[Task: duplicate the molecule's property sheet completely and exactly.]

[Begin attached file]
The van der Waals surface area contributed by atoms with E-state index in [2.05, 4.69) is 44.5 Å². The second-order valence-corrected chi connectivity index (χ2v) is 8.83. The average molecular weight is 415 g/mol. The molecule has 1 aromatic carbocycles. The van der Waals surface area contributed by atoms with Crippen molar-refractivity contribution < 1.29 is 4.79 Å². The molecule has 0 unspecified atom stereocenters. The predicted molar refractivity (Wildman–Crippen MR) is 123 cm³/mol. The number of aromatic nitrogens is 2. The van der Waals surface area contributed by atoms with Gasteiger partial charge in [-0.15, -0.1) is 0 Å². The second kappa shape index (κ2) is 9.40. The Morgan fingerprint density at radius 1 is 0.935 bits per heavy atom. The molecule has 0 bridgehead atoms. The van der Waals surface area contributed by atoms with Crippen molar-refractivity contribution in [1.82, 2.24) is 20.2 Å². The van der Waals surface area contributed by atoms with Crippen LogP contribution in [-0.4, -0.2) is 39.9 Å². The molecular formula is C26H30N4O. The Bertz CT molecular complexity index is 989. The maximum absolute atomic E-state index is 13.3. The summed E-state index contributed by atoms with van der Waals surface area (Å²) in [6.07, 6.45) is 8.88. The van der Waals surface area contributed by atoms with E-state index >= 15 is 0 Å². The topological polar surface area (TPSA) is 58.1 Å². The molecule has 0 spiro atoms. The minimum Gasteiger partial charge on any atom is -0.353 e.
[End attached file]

The van der Waals surface area contributed by atoms with E-state index in [2.05, 4.69) is 44.5 Å². The second-order valence-corrected chi connectivity index (χ2v) is 8.83. The average molecular weight is 415 g/mol. The molecule has 1 aromatic carbocycles. The van der Waals surface area contributed by atoms with Crippen molar-refractivity contribution < 1.29 is 4.79 Å². The molecule has 0 unspecified atom stereocenters. The predicted molar refractivity (Wildman–Crippen MR) is 123 cm³/mol. The number of aromatic nitrogens is 2. The van der Waals surface area contributed by atoms with Gasteiger partial charge in [-0.15, -0.1) is 0 Å². The second kappa shape index (κ2) is 9.40. The Morgan fingerprint density at radius 1 is 0.935 bits per heavy atom. The molecule has 0 bridgehead atoms. The van der Waals surface area contributed by atoms with Crippen molar-refractivity contribution in [1.82, 2.24) is 20.2 Å². The van der Waals surface area contributed by atoms with Crippen LogP contribution in [-0.4, -0.2) is 39.9 Å². The molecular formula is C26H30N4O. The Bertz CT molecular complexity index is 989. The maximum absolute atomic E-state index is 13.3. The summed E-state index contributed by atoms with van der Waals surface area (Å²) in [6.07, 6.45) is 8.88. The van der Waals surface area contributed by atoms with E-state index >= 15 is 0 Å². The topological polar surface area (TPSA) is 58.1 Å². The molecule has 0 spiro atoms. The minimum Gasteiger partial charge on any atom is -0.353 e.